It’s 1989 and The Hoff – David Hasselhoff that is – has just brought down the Berlin wall with his hit single Looking for Freedom (that might be an overstatement!).
Two friends from East Germany, Veith and Tom decide to enjoy their newfound freedom by travelling to the “westernmost point in the world”, according to Veith, the Golden Gate Bridge in San Francisco. Unfortunately, they don’t have enough money for a flight to the West Coast, so they fly to New York instead, landing there with only a little money and without a clue. This sets up a fun story of friendship as the two try to cross the U.S and the real reason for Veith wanting to go to San Francisco is revealed.
Based on the novel by Sven Regener, Herr Lehmann tells the story of West Berlin resident Frank Lehmann, a barkeeper who is about to turn thirty known as Herr Lehmann (Mr Lehman) by his friends.
Herr Lehmann doesn’t quite have his life together and tries to take each day as it comes. He is independent but essentially broke; he has romantic relationships that don’t take him anywhere, and he drinks. He is a bit apathetic about life outside of his immediate circle in general but this is crumbling around him. On his thirtieth birthday, the Berlin Wall falls. It’s time for Herr Lehmann to turn his life around.
A history teacher, Rainer Wenger, begins an experiment to show his students how easily the masses can be manipulated so that they understand how fascism arose and they learn how easily it could happen again. As the students get caught up in the wave as they have called the “movement”, Wenger loses control…
Based on a real social experiment conducted by a teacher in California in the 1967s and a novel about it by Todd Strasser, this political thriller is a warning about the dangers of populism in a country marked by its fascist past.
A similar warning to the above but in a humorous tone, Er ist wieder da (Look Who’s Back) is a 2015 comedy film about a time travelling Adolph Hitler that lands in 2014 Berlin. After getting over the shock of what Germany has become, he sets about using modern technology and touring the country in an effort to win back influence and eventually, power. With everyone assuming (as they would) that he is just an actor impersonating Hitler, he gains notoriety and fame and becomes a leader of the German right with his populist, anti-pc culture and xenophobic discourse. Ring any bells?
Das Leben der Anderen is an insight into what life was like in communist East Germany, where citizens were often under surveillance by the secret police, the Staatssicherheitsdienst, more commonly known as the Stasi.
During surveillance on the playwright Georg Dreyman, Stasi Hauptmann Gerd Wiesler becomes personally involved in the case after learning that the only reason Dreyman is under surveillance is because of a love triangle and begins to only selectively report his activities to his superiors. Critically acclaimed, this movie is about hidden thoughts and desires with a suspense filled plot meticulously set in a dark period of German history.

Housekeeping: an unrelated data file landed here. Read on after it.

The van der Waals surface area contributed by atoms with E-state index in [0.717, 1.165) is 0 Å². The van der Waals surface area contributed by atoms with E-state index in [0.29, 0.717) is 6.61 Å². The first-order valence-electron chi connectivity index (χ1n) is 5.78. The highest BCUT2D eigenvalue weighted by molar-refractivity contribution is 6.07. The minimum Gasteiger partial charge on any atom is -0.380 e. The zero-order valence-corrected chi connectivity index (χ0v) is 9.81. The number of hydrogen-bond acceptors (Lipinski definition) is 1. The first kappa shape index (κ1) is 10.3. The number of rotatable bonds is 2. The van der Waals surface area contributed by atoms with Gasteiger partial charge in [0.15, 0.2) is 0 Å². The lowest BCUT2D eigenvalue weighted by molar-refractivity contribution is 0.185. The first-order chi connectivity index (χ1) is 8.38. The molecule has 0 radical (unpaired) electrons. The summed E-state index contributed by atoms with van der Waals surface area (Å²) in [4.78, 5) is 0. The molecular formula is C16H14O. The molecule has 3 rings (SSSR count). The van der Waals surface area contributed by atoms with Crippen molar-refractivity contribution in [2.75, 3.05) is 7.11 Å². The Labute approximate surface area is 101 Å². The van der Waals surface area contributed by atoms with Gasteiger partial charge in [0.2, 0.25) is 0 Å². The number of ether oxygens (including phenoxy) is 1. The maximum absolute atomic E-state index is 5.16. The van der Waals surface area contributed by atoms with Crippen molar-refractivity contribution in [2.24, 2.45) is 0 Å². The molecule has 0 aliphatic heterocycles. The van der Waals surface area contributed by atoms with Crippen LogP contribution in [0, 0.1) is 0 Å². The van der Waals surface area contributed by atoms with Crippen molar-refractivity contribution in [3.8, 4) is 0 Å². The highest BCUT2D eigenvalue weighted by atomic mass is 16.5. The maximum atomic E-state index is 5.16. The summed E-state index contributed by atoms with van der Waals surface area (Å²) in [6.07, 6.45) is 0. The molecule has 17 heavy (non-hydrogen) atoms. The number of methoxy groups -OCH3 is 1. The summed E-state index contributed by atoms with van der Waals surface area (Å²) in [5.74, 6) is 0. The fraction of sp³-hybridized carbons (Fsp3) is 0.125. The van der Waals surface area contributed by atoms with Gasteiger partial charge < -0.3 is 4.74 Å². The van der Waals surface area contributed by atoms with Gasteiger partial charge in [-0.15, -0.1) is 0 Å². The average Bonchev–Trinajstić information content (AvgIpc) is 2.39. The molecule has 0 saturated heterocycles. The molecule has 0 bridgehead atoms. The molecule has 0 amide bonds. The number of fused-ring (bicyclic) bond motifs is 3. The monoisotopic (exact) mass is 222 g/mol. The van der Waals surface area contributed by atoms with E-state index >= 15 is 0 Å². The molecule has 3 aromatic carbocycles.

Finally, if you’re looking to get a little bit of an ego boost as a result of watching a film in German, but you want one with not that much dialogue to make what might be your first experience a little less traumatic (some might call that cheating but we’re not going to split hairs here), and you like electronic music, this might be the right film for you. Featuring drug abuse and the trouble that it causes in a tragicomic way, this film is notable for its techno soundtrack and insight into Berlin’s nightlife.
The list above could have obviously been a very long one, but the idea was to give a small selection so as to not be overwhelming. For a more comprehensive list of films along with their genre, sorted by year, Wikipedia is a great resource. If you’re in a German speaking country, pop over to your local cinema and watch a film. Whether a German language flick or a foreign one, it will most likely be screened in German. If you choose to watch a foreign film, get ready for the shock of hearing your favourite actor speaking in a voice that is not theirs! Don’t worry though, you’ll get used to it surprisingly quickly as you get into the movie.
If you feel that a whole film is a bit too much for you right now, you might find that the short curated clips available in our media selection might be a good place to start as well. Grab some snacks and make yourself comfortable! Learning was never this easy 😉